Turkey’s extradition demand, Germany’s İncirlik reaction – Hakkı Öcal

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Our German friends should know by now, from the millions of Turks whom they have been living together for decades, that any passionate behavior raises the Turkish people’s eyebrows. And it should. Germany’s friendship and strong ties as an ally to Turkey has been the subject of envy for many other countries for years.

Now this country plans to spend much money to relocate the air force it committed to the anti-Daesh coalition somewhere else because Turkey would not allow pro-PKK German deputies to visit those forces.

Faced with this illogical (hence passionate) act, not only Turks, but also (I am confident) many Germans will raise their eyebrows. And not just eyebrows, but many voices will also be raised in the German parliament. Last May, there was a heated debate in the Bundestag on the issue of leaving İncirlik Air Base because Turkey would not welcome some of its members in the country.

Now Turkey rightfully asks for reconsideration of more than 4,000 applications of those who fled to Germany after the failed coup on July 15 last year. Germany cannot reject those applications in total because it is a constitutional state; but it cannot accept them in their entirety either.

Turkey is a constitutional state too, and its court and public prosecutors issue arrest warrants while observing due process rights that are owed to people even if they were caught red handed driving military tanks into people on the sidewalk or firing on them point blank on the Bosporus Bridge. It is the public perception in Turkey that German authorities did not even take the time to read those extradition requests.

All Turkey asked was that German authorities pay attention to the due process rights of the Turkish nation that has been subjected to the worst a people can be subjected to.

Oh, you don’t believe that there was a coup attempt in Turkey. Is that it? We know since its inception that some German governmental and non-governmental institutions support the right of the PKK uprising, assuming that it is fighting for the civil rights of the Kurdish people. We know that the PKK had German weapons and Germany-provided logistic support for a long-long time. We have listened to many lectures from German human right activists that not supporting the PKK would be detrimental to Turkish democracy.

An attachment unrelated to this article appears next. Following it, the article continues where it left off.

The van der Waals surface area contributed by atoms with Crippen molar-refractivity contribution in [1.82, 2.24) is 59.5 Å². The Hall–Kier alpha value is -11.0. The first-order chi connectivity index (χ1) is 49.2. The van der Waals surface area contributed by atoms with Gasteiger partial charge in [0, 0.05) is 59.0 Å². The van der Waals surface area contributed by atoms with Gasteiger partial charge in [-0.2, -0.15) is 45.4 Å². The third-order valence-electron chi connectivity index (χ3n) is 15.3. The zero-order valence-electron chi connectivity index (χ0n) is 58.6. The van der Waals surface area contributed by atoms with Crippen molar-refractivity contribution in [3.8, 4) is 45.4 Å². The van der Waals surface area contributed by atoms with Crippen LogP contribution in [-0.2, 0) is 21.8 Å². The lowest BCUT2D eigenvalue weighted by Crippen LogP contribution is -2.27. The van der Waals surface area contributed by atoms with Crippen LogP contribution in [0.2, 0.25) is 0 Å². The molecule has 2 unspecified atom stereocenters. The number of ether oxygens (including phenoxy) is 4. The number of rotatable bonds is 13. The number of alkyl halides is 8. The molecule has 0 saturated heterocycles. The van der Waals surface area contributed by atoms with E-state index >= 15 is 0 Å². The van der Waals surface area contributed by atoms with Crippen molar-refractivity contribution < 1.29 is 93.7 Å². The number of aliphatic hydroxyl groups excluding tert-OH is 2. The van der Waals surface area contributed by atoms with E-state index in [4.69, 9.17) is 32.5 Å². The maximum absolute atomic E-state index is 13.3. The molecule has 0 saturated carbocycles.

This crooked logic turned Germany into a terrorist recruitment camp of the PKK. Germany’s own intelligence reports show that the PKK terrorists’ racketeering in the country for terrorism finances led to the deaths and misery of many Kurdish people in Turkey and Iraq. The PKK is just a terror organization; it is not fighting for the rights and welfare of the Kurdish people.

In short, Germany prefers to undertake a huge financial burden to relocate its air forces from the İncirlik base to somewhere else so that it doesn’t face the possibility of extraditing those involved in the July 15 coup. But it looks like Germany does not like the possibility of those confessing German involvement in the coup attempt itself.

As they say, the proof of the pudding is in the eating: Germany ought to reconsider Turkey’s extradition dossiers and see if some of the suspects really do need to be sent back to Turkey. Then Turkey may reconsider the value of friendship and alliance with Germans.



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